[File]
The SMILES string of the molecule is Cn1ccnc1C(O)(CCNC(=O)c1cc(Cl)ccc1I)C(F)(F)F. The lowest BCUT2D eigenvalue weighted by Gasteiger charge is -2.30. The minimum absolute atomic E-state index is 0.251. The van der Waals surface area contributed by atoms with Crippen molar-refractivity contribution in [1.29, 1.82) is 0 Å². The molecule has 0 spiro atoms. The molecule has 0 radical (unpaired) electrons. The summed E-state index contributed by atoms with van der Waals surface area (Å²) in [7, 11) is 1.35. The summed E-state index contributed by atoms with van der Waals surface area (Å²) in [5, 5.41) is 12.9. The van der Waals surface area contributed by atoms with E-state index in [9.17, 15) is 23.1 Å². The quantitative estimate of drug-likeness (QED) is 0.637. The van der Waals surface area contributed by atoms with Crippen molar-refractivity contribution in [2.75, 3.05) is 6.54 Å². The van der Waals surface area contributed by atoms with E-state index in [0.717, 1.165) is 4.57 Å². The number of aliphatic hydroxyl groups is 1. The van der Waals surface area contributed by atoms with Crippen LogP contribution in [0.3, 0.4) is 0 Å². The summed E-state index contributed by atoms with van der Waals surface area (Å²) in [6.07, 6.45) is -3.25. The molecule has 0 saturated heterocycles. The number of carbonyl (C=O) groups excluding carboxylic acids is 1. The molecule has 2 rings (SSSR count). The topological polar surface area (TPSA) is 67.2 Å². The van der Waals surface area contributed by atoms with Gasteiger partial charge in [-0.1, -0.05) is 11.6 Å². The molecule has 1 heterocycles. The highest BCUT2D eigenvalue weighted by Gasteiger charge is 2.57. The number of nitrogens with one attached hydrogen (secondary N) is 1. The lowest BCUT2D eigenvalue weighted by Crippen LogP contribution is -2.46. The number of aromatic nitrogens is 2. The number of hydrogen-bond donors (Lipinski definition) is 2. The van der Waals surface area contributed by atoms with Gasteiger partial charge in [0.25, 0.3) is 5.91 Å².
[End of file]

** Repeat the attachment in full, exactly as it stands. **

The SMILES string of the molecule is Cn1ccnc1C(O)(CCNC(=O)c1cc(Cl)ccc1I)C(F)(F)F. The lowest BCUT2D eigenvalue weighted by Gasteiger charge is -2.30. The minimum absolute atomic E-state index is 0.251. The van der Waals surface area contributed by atoms with Crippen molar-refractivity contribution in [1.29, 1.82) is 0 Å². The molecule has 0 spiro atoms. The molecule has 0 radical (unpaired) electrons. The summed E-state index contributed by atoms with van der Waals surface area (Å²) in [7, 11) is 1.35. The summed E-state index contributed by atoms with van der Waals surface area (Å²) in [5, 5.41) is 12.9. The van der Waals surface area contributed by atoms with E-state index in [9.17, 15) is 23.1 Å². The quantitative estimate of drug-likeness (QED) is 0.637. The van der Waals surface area contributed by atoms with Crippen molar-refractivity contribution in [2.75, 3.05) is 6.54 Å². The van der Waals surface area contributed by atoms with E-state index in [0.717, 1.165) is 4.57 Å². The number of aliphatic hydroxyl groups is 1. The van der Waals surface area contributed by atoms with Crippen LogP contribution in [0.3, 0.4) is 0 Å². The summed E-state index contributed by atoms with van der Waals surface area (Å²) in [6.07, 6.45) is -3.25. The molecule has 0 saturated heterocycles. The number of carbonyl (C=O) groups excluding carboxylic acids is 1. The molecule has 2 rings (SSSR count). The topological polar surface area (TPSA) is 67.2 Å². The van der Waals surface area contributed by atoms with Gasteiger partial charge in [-0.1, -0.05) is 11.6 Å². The molecule has 1 heterocycles. The highest BCUT2D eigenvalue weighted by Gasteiger charge is 2.57. The number of nitrogens with one attached hydrogen (secondary N) is 1. The lowest BCUT2D eigenvalue weighted by Crippen LogP contribution is -2.46. The number of aromatic nitrogens is 2. The number of hydrogen-bond donors (Lipinski definition) is 2. The van der Waals surface area contributed by atoms with Gasteiger partial charge in [0.25, 0.3) is 5.91 Å².